Tunneling machine Dorothy made surface appearance
During an overnight operation in Warwickshire in central England, the giant cutting head of the Dorothy Tunnel Boring Machine (TBM) moved through the countryside above the Long Itchington Wood Tunnel to a new location so new drilling operations could begin. The 160-ton cutting head was moved vertically on a 12-meter 48-wheel self-propelled trailer for a distance of 4 km.
Once reassembled, Dorothy will begin drilling a second tunnel. After exiting the south portal of the first HS2 tunnel in July this year, the Dorothy’s front part was dismantled and transported back to the north portal, reports Railway Supply citing RailTech.
The 120-ton TBM tail plating with a diameter of 10 meters was also moved during the operation. Eight other large parts of the TBM shield have already been transported by special equipment. The rest of the 120m TBM will be pulled back through the 1.6km tunnel by a special “caterpillar” system at a speed of 150m per day. Once all parts are returned to the north portal, the TBM will be reassembled and drilling of the second tunnel will begin.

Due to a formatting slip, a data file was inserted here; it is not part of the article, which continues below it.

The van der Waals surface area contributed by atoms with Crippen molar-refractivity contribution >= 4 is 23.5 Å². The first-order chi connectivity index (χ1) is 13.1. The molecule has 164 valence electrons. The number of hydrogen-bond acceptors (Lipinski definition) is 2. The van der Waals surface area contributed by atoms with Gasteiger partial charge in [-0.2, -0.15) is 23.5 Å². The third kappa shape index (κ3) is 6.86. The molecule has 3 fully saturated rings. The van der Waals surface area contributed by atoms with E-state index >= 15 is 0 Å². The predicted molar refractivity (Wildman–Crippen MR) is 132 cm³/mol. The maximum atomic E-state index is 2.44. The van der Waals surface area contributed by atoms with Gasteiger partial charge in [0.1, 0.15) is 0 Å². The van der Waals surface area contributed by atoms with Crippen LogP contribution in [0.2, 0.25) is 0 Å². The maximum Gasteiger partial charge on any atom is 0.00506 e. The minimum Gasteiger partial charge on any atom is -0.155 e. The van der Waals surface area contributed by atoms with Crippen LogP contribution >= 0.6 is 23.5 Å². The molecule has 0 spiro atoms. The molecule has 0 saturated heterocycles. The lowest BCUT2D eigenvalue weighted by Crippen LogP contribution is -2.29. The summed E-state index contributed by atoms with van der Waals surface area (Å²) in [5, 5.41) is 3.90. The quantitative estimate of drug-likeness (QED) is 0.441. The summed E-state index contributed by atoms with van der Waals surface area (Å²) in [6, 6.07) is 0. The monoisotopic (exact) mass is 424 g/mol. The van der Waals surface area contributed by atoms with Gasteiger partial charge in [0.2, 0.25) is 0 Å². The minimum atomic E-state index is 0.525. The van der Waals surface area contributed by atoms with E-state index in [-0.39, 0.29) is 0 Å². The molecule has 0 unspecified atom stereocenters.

“This has been an intricately planned operation, using specialist equipment to transport these large, heavy pieces of machinery safely and carefully, over a 2.5-mile route, and onto our north portal site”, said Tom Comer, the logistics manager for the transport contractors Balfour Beatty VINCI. “We worked closely with the local authority, Warwickshire Police and British Transport Police, and would like to thank them for helping us ensure a safe operation, carried out at night to minimise disruption to the local community as much as possible.”
Work on the passage of the second shaft of the tunnel is planned to be completed by the summer of next year. This will be the first fully completed double shaft tunnel under the HS2 project. The project will eventually connect London and Birmingham with a new high-speed rail and later Crewe to connect with the West Coast Main Line.
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